Social tagging provides an easy and intuitive way to annotate, share, and retrieve resources on the Web. In recent years, several studies have focused on constructing tag trees (Almoqhim, Millard, & Shadbolt, 2013; Benz et al., 2010; Candan, Di Caro, & Sapino, 2008; Helic & Strohmaier, 2011; Heymann & Garcia-Molina, 2006; Li et al., 2007; Luo & Chen, 2013; Tsai et al., 2009; Verma et al. 2015). Some of them depended on expert thesauri and tried to derive a model of knowledge domain with precise concepts and relationships. Other studies applied hierarchical clustering algorithms to classify tags based on their similarity. While much work has been centered on the structure of social tagging systems, little is known about the ways of how users navigate such systems.
A tag tree can serve as a navigation tool in many cases, especially when users explore an unfamiliar domain, or their information needs are not specific enough. From the users’ perspective, they may not care whether the semantic relationships are as canonical as those defined by domain experts; yet they would be deeply impressed if the navigation experience with a tag tree is smooth.
In order to adapt to multiple complex domains, some foundational algorithms have been put forward to generate tag trees without expert thesauri (e.g. Benz et al., 2010; Heymann & Garcia-Molina, 2006; Strohmaier et al., 2012b). However, a problem of semantic drift along a path, such as “
The contributions of this study are twofold: (1) an algorithm was developed to construct tag trees with consideration given to both semantic coherence and structural balance; and (2) the effectiveness of a node generality metric,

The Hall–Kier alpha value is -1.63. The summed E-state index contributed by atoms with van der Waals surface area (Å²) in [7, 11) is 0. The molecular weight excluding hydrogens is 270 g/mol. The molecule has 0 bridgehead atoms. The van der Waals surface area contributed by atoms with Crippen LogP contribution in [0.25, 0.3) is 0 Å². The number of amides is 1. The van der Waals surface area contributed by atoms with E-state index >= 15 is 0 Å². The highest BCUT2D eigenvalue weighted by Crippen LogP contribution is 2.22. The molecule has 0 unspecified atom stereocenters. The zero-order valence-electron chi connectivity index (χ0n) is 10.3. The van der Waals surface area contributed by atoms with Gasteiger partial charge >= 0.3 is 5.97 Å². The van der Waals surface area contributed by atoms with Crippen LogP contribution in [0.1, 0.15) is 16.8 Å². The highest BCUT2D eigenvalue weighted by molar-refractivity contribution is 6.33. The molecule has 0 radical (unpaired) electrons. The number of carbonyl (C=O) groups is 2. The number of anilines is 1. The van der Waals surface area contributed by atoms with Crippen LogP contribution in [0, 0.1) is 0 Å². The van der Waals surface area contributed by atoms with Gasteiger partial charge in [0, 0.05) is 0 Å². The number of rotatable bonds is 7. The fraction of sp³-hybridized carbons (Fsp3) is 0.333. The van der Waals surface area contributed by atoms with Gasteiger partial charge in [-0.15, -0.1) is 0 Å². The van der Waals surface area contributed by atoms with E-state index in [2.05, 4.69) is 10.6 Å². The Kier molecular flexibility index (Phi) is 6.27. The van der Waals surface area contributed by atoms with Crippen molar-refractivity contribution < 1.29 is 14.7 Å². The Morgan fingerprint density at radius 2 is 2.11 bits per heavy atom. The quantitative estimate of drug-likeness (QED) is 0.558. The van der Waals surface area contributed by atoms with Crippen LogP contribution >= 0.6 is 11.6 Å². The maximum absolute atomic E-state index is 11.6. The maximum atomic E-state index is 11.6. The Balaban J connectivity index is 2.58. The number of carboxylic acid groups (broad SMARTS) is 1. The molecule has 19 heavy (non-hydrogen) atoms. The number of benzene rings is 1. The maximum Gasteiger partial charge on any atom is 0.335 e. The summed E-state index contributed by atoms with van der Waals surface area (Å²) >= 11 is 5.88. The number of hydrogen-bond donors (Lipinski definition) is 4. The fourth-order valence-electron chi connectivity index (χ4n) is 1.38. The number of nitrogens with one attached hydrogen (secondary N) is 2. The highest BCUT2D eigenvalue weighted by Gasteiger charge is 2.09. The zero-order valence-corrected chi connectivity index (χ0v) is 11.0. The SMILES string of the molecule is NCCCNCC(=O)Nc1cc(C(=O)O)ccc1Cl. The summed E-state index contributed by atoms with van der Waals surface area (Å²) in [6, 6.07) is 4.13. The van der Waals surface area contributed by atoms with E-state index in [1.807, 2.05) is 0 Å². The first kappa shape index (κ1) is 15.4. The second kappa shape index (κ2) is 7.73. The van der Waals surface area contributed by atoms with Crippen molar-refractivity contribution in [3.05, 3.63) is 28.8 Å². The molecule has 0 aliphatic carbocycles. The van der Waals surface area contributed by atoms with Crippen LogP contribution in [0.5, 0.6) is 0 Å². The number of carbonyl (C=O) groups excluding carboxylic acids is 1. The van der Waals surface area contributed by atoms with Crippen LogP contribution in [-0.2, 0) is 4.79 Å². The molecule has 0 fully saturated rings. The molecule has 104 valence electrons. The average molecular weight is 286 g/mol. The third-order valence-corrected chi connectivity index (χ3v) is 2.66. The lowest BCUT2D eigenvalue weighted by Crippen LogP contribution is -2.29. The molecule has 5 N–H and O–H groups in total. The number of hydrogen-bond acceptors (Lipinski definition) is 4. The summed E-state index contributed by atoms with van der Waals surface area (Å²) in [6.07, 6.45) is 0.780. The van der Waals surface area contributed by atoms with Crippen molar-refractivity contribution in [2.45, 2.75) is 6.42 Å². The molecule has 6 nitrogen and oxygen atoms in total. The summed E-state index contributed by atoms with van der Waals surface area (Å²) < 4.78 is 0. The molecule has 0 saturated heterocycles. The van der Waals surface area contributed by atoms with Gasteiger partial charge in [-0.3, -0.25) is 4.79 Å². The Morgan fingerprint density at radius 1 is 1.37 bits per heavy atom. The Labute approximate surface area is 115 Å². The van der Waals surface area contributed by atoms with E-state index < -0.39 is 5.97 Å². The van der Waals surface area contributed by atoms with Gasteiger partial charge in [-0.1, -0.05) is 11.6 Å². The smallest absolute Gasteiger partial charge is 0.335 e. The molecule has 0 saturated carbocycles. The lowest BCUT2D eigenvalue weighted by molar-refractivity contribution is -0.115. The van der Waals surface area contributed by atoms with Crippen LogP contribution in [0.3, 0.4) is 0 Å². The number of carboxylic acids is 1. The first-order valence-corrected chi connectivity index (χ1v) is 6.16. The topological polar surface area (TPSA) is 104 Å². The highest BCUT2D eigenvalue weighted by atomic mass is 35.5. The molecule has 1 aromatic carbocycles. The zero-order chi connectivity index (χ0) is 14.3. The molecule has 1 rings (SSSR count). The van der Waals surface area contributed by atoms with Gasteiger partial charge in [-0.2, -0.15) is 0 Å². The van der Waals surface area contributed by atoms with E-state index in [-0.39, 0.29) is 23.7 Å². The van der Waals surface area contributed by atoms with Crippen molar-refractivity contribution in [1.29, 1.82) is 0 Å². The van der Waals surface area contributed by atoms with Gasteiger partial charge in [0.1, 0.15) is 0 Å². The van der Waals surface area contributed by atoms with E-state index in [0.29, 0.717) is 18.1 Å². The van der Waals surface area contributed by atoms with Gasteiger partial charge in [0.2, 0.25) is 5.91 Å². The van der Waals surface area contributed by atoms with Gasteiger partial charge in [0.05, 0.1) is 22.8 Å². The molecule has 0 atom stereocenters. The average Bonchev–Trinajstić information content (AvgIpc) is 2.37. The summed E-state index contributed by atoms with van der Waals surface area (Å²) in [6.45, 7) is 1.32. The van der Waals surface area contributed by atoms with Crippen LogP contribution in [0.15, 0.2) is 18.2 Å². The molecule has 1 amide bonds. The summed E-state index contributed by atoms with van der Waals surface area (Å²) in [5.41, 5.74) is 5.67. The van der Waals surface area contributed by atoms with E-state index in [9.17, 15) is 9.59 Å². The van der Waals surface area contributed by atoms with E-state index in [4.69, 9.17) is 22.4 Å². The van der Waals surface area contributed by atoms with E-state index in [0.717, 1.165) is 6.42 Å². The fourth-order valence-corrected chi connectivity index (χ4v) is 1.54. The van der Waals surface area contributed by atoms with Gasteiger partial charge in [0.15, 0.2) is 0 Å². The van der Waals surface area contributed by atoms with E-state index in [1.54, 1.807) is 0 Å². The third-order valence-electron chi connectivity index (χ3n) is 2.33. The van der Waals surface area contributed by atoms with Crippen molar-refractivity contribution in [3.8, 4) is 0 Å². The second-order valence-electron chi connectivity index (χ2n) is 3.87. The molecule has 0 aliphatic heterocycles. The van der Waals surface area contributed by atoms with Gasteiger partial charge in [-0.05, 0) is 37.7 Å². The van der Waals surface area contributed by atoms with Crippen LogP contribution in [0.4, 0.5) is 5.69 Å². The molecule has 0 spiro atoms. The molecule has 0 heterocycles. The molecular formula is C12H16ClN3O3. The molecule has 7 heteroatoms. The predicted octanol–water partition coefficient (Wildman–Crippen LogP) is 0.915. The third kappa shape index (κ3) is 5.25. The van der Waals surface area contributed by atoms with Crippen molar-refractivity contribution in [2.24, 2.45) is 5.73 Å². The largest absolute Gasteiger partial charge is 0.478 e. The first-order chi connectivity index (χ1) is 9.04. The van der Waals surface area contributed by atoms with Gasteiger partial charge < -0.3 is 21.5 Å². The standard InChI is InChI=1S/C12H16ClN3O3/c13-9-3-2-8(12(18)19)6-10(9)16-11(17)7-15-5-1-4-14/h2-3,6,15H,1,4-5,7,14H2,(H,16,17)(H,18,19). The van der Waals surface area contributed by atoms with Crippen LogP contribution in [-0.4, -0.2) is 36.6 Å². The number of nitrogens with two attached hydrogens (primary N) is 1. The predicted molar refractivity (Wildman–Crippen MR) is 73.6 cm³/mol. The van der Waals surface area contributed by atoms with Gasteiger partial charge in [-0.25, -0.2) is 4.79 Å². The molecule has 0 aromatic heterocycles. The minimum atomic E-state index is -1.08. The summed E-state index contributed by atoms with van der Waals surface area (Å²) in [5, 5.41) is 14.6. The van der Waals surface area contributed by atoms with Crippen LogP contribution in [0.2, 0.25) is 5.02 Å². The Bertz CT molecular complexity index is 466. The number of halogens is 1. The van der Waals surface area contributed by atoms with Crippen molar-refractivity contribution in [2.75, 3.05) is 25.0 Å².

The paper is organized as follows: Section 1 introduces the background and the contributions of this study. Section 2 reviews the related work. Section 3 discusses the desired features of a tag tree from the perspective of navigation of tagging systems, followed by Section 4, which proposes the algorithm for constructing a desired tag tree from a tagging network. Then Section 5 evaluates the algorithm as well as the node generality metric based on Open Directory Project (ODP) classification. Finally Section 6 is the conclusion as well as suggestions for the future work.
Organizing resources into a hierarchical structure for subject browsing has been recognized as an important tool in information-seeking processes (Golub & Lykke, 2009). A hierarchy can offer searchers information on the collection being searched before any interaction happens. Chen et al. (2012) explored Web resource organization structures based on open-access Web FTP sites. They found that users usually have an upper limit for the depth of the hierarchical structures when organizing resources. With the increasing amount of resources, users preferred to have a flatter structure instead of a deeper one. According to the study, structural complexity needs to be controlled.